Today, Massachusetts started retail sales of marijuana at two locations. Perhaps no location is closer to the population centers of Connecticut than Northampton — just 30 miles up the road from Enfield. It’s the first store east of the Mississippi River.
And lest you think that this is a Massachusetts-only affair, you need only watch the news reports from today to understand that there are plenty of Connecticut residents lining up seeking to avoid the restrictions in place in the Constitution State. And Governor-Elect Lamont has indicated he’s in favor of it.
This is going to cause headaches and some choices for employers in Connecticut.
Small amounts of marijuana have been de-criminalized in Connecticut but recreational use and possession is still prohibited. Moreover, employers are still free to discipline employees for recreational use on the job or even off.
But Connecticut has, for several years now, permitted medical marijuana users (who have registered with the state) to have some limited job protections. On-the-job marijuana use can still be prohibited as well as showing up under the influence.
The City of Waterbury recently announced a policy that testing positive for any amount of marijuana may subject employees to discipline. As a news article notes, that policy is likely to be challenged in arbitration and the courts.
So what can a private employer do when it drug tests employees in Connecticut and the results show up as “positive” for marijuana? Well, employers are going to first want to know if the employee is a medical marijuana patient, in which case further inquiries may be needed. Otherwise, the employer may have the ability to still discipline or terminate that employee’s employment.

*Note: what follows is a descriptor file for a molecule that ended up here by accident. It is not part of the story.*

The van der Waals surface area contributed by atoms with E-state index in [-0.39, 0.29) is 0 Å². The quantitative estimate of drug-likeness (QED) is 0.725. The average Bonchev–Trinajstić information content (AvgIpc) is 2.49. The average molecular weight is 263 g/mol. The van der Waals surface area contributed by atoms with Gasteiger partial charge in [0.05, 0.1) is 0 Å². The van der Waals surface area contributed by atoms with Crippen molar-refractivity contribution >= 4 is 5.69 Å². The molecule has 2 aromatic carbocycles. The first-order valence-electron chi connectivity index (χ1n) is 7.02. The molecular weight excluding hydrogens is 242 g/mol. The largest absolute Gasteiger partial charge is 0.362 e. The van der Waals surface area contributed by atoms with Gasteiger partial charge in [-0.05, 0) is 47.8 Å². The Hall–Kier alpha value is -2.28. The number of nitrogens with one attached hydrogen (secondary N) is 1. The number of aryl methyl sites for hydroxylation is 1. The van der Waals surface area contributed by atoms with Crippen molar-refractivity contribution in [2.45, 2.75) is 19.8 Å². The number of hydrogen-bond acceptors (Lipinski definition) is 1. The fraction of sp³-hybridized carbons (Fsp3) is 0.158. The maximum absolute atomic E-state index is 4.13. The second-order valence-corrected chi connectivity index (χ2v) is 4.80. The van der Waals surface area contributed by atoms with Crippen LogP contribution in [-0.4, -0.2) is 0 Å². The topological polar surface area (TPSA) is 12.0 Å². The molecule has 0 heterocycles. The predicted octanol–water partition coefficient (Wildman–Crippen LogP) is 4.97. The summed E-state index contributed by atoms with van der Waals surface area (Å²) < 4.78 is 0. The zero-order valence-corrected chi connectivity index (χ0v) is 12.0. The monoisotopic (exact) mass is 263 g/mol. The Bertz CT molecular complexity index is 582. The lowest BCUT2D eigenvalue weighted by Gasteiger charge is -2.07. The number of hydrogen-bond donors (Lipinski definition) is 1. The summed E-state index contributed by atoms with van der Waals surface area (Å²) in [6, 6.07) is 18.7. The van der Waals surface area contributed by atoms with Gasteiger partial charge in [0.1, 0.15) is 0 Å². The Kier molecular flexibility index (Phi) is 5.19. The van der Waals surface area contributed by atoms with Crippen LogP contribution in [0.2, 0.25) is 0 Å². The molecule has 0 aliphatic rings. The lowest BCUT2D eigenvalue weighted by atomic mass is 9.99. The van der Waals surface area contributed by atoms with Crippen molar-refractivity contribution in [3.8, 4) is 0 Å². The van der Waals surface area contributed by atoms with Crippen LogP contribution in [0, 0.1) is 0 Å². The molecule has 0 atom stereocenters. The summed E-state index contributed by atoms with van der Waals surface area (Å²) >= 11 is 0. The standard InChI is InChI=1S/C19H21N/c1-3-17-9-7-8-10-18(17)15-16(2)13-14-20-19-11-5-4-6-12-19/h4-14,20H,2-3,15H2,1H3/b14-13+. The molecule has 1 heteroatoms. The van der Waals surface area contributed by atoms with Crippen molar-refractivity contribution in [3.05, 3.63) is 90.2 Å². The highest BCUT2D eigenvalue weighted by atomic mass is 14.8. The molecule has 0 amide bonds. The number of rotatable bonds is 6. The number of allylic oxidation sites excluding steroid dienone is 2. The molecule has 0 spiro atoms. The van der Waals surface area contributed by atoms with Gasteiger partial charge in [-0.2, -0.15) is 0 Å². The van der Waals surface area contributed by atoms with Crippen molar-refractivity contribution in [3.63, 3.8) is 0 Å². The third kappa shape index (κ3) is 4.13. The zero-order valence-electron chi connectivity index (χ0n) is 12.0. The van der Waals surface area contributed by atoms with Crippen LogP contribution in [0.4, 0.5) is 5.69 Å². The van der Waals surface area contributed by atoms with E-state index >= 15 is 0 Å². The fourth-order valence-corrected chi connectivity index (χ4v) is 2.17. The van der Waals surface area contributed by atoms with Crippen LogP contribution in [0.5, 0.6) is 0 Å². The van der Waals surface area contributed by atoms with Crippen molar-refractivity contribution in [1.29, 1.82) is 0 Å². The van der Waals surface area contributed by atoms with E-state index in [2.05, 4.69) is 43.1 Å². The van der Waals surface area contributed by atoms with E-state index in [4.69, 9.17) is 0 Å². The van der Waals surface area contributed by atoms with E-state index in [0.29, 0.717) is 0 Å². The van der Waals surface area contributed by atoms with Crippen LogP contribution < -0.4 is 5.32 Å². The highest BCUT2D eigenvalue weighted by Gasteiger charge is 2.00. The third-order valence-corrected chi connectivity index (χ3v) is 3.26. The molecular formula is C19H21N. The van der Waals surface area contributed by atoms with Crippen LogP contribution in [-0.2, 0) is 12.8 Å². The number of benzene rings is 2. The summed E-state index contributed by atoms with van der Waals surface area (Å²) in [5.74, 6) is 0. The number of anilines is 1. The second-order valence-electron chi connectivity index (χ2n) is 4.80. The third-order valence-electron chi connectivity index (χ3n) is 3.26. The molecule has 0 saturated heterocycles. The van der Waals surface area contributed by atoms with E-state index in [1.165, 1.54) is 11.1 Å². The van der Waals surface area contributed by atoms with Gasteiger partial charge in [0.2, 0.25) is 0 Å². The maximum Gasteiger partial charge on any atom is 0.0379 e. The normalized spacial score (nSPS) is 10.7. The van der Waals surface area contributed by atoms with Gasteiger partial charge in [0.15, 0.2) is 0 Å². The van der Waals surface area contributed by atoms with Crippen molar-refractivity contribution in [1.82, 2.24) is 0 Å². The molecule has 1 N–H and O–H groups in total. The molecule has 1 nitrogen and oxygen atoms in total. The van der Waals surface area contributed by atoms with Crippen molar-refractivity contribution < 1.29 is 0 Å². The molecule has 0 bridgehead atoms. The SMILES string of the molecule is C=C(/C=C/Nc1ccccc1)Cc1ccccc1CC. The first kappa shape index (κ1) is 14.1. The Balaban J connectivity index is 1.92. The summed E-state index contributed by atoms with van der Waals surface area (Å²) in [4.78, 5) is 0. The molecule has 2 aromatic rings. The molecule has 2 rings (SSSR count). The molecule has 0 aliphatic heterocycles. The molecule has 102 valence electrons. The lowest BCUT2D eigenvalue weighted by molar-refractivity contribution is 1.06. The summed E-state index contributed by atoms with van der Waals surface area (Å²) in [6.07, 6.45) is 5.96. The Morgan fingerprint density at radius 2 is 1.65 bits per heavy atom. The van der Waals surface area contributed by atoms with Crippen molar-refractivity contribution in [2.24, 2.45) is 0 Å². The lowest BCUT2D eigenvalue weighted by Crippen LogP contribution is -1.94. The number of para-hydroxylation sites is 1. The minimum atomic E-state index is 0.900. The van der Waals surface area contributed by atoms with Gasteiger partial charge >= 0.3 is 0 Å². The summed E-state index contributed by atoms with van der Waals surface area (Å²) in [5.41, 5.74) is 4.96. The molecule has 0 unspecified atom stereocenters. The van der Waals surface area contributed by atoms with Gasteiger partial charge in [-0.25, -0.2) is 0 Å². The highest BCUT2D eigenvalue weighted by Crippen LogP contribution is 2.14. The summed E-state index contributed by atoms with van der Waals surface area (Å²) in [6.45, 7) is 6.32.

Beyond the “Can We Fire…” question, the newer question is going to be “Should We Fire….”
With legal sales just miles away from employers here, the line as to what should be permitted or not gets, if you permit the pun, hazier and hazier. No doubt, some employers are going to try to draw lines in the sand and say that any drug use is not permitted — particularly if there are additional legal obligations that they need to follow. But some others may have a more permissive attitude and treat marijuana use as they do alcohol use — it’s fine so long as it doesn’t impact work and so long as it isn’t done at work.
The start of retail sales in Massachusetts is not the end of the story here; Connecticut may very well start to reconsider its own laws now that one New England state has taken the plunge. Regardless, employers should continue to talk with their counsel to navigate this ever-changing area of law.